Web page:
This article was brought to my attention by my friends at the Natural Running Store and I, like them, was very surprised by the results.  It’s been assumed for the last few years that barefoot running is more efficient than running in shoes because of the naturalness running barefoot.  Some will tell you though that while they feel lighter and more free running bare that they also feel a lot of muscle soreness in the lower legs than they ever have.  That extra muscle effort means a lot things are happening inside the body that most people don’t take into account.  One of those things that is effected  is the use of oxygen.  When the muscles are working harder they are using more oxygen which means there is room for the idea that running without shoes makes you less oxygen efficient than when in shoes but where is that line?  At what weight is the shoe too heavy?  Is there an adaptation period that barefoot running takes in order for you to move past this oxygen inefficiency and if so how long is that period?  To be completely honest these are questions I’ve had in the back of mind for a long time but since I don’t have a research lab, a lot of money, or ideas on the best ways to test this I have only been able to sit around and speculate.  Thankfully I’m not the only person wondering these things and that is where this article from Runner’s World comes in.  It appears the studies to answer these questions are being done and as always they seem to be presenting some interesting results that many of us may not have expected.

My friends at the Natural Running Store posted on Facebook that this is “an authentic “holy crap” moment for them and I agree.  I love running bare and have done so as part of my training for over half of my life but I’ve also very much enjoyed running in minimal shoes so studies like this really appeal to me.  I have no idea where this all ends or where it will settle but I’m very intrigued to find out.  Enjoy the article and please share your thoughts.  I’m really looking forward to hearing what you think about this one.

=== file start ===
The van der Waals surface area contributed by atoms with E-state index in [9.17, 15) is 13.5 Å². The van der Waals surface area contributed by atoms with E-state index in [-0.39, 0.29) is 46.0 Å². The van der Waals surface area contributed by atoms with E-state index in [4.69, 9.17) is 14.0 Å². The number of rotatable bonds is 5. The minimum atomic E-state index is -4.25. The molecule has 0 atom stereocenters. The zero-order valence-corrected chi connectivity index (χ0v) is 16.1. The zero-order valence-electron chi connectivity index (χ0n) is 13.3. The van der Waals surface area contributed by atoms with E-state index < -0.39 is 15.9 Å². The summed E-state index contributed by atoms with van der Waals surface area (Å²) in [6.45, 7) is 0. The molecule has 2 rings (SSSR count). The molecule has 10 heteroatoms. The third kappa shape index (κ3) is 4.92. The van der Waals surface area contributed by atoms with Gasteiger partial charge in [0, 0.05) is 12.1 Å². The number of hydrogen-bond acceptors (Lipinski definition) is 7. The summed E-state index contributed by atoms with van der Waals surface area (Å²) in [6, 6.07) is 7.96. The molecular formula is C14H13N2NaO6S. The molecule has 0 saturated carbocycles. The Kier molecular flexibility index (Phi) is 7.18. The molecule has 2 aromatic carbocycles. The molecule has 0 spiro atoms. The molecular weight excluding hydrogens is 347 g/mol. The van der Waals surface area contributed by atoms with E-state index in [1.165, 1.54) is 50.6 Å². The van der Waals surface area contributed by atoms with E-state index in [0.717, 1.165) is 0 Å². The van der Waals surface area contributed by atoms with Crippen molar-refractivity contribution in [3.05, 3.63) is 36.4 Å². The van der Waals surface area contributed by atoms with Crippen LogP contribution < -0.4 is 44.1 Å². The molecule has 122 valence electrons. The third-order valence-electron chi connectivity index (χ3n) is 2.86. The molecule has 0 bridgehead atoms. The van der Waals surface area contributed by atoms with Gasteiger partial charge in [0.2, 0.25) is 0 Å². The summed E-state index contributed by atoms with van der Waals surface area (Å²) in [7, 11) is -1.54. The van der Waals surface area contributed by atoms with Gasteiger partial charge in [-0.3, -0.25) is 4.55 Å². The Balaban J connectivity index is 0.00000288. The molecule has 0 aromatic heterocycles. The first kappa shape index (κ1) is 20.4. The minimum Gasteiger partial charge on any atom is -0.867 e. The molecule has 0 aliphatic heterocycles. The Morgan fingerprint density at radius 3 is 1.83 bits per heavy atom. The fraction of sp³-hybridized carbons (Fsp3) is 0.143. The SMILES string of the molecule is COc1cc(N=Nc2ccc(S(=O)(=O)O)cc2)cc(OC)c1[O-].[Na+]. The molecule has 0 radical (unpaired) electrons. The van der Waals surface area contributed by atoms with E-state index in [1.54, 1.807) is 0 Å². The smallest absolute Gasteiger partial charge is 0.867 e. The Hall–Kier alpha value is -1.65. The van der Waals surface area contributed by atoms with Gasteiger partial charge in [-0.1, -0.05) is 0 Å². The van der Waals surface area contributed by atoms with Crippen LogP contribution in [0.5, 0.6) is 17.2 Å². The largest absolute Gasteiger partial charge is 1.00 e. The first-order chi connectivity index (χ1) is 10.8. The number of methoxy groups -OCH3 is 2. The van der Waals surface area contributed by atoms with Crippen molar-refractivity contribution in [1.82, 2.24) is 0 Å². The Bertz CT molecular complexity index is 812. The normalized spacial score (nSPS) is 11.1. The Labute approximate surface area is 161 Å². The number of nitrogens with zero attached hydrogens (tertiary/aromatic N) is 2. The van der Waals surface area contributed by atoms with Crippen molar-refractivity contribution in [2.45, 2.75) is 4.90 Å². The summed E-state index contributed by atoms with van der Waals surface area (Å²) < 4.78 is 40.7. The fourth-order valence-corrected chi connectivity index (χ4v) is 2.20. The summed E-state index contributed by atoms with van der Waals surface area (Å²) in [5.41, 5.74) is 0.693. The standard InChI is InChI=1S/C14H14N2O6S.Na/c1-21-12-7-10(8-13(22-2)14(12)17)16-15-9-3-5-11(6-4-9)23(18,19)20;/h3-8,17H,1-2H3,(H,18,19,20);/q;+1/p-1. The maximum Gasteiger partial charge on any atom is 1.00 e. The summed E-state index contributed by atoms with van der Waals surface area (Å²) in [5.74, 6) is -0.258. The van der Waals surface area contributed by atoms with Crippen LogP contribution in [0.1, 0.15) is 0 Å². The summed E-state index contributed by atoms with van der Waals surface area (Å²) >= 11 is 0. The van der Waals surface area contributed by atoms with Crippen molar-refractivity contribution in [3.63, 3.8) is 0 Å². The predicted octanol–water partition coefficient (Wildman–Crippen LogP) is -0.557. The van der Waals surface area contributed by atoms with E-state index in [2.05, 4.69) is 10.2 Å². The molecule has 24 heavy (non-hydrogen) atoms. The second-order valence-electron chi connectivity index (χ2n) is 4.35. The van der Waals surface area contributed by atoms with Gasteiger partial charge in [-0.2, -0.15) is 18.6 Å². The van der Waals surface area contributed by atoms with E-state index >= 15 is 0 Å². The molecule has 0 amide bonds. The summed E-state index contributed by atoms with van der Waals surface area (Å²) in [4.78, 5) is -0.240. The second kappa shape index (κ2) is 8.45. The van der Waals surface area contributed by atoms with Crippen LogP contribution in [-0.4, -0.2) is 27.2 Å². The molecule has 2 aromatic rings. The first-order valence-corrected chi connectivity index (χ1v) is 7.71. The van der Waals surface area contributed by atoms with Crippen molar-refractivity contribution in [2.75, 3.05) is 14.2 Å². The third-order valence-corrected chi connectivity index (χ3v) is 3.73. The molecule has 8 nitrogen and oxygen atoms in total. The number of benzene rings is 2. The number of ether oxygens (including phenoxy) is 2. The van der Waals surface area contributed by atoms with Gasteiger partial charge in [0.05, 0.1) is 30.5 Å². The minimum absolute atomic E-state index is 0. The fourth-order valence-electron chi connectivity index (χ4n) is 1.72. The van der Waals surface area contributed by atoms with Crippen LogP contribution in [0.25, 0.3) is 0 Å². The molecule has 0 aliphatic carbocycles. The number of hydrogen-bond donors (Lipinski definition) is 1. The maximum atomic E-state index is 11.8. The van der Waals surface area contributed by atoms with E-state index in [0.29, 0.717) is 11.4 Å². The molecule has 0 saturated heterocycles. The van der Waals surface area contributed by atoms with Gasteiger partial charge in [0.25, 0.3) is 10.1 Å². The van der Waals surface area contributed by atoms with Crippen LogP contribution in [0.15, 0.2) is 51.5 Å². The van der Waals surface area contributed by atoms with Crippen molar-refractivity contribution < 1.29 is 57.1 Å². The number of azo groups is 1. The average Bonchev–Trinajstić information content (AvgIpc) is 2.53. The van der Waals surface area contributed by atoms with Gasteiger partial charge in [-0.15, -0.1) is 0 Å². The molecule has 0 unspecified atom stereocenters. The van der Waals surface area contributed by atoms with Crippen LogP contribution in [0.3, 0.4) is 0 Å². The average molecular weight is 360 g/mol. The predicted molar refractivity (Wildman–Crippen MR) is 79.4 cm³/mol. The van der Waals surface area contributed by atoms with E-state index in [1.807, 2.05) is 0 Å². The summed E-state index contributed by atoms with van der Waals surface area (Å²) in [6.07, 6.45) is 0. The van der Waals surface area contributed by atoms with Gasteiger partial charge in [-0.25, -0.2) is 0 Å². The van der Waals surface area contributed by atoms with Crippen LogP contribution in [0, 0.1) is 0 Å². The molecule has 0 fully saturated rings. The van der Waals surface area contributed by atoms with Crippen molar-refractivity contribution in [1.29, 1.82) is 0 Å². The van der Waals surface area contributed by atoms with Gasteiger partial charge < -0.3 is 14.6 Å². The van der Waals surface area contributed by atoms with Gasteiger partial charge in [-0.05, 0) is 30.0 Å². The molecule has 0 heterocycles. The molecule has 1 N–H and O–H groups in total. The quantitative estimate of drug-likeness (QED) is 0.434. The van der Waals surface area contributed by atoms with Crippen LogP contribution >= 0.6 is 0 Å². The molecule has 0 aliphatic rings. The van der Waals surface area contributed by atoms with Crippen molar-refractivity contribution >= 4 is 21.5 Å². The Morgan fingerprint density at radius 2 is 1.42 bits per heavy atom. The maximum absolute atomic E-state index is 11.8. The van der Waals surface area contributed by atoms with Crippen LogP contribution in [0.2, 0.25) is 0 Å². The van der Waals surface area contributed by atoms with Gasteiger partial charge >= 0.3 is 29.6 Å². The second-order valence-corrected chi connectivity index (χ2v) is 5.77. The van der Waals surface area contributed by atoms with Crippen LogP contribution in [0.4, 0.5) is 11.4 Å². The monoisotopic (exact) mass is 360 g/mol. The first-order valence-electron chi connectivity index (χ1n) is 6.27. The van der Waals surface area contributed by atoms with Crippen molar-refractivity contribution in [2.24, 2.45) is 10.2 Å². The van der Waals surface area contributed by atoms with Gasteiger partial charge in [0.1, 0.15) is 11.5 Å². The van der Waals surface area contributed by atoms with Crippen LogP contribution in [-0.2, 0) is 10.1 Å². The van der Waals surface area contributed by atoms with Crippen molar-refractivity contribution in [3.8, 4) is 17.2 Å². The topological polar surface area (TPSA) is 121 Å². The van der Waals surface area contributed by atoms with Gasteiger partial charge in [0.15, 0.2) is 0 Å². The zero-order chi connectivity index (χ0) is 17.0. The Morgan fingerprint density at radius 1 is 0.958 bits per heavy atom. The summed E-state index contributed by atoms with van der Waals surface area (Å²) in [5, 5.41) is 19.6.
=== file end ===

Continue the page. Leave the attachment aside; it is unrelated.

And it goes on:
7 responses »

  1. Erik says:

    Whether or not this study is valid, who runs barefoot because of efficiency considerations? I just like it. It’s good for the sole. When it’s really cold and I have to put on Moc3s, it isn’t half as fun. If it’s really cold for a week, my feet get itchy.

    • I agree that most people aren’t running barefoot for efficiency reasons but there has been a lot of discussion about the idea that not carrying weight on your feet through shoes would make you a more efficient runner. To a certain degree this study shows that may not be the case until you get into the heavier shoe range. I can see this being interesting information for those barefoot runners who also want to race. It appears that maybe barefoot running could be like strength training and then wearing a thin shoe for a race would yield a more efficient experience with which to perform at a higher level. Sort of how people back in the day used heavier shoes for training and then lighter shoes for racing except the opposite in this case.